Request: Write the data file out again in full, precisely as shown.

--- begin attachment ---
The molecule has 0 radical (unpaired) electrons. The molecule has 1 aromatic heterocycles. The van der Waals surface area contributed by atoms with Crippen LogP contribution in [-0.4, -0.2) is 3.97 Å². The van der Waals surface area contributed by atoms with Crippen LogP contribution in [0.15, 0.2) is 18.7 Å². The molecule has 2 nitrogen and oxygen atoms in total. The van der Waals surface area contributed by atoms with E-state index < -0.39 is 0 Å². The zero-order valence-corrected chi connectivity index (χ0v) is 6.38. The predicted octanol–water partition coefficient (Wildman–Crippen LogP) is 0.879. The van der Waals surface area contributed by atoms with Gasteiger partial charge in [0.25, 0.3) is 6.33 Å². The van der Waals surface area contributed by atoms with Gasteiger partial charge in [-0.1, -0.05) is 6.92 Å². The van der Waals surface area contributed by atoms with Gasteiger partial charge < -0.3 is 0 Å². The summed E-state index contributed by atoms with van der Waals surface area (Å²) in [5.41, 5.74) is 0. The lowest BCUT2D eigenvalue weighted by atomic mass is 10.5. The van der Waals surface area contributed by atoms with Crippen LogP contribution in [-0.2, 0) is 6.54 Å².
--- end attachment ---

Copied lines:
The molecule has 0 radical (unpaired) electrons. The molecule has 1 aromatic heterocycles. The van der Waals surface area contributed by atoms with Crippen LogP contribution in [-0.4, -0.2) is 3.97 Å². The van der Waals surface area contributed by atoms with Crippen LogP contribution in [0.15, 0.2) is 18.7 Å². The molecule has 2 nitrogen and oxygen atoms in total. The van der Waals surface area contributed by atoms with E-state index < -0.39 is 0 Å². The zero-order valence-corrected chi connectivity index (χ0v) is 6.38. The predicted octanol–water partition coefficient (Wildman–Crippen LogP) is 0.879. The van der Waals surface area contributed by atoms with Gasteiger partial charge in [0.25, 0.3) is 6.33 Å². The van der Waals surface area contributed by atoms with Gasteiger partial charge in [-0.1, -0.05) is 6.92 Å². The van der Waals surface area contributed by atoms with Gasteiger partial charge < -0.3 is 0 Å². The summed E-state index contributed by atoms with van der Waals surface area (Å²) in [5.41, 5.74) is 0. The lowest BCUT2D eigenvalue weighted by atomic mass is 10.5. The van der Waals surface area contributed by atoms with Crippen LogP contribution in [-0.2, 0) is 6.54 Å².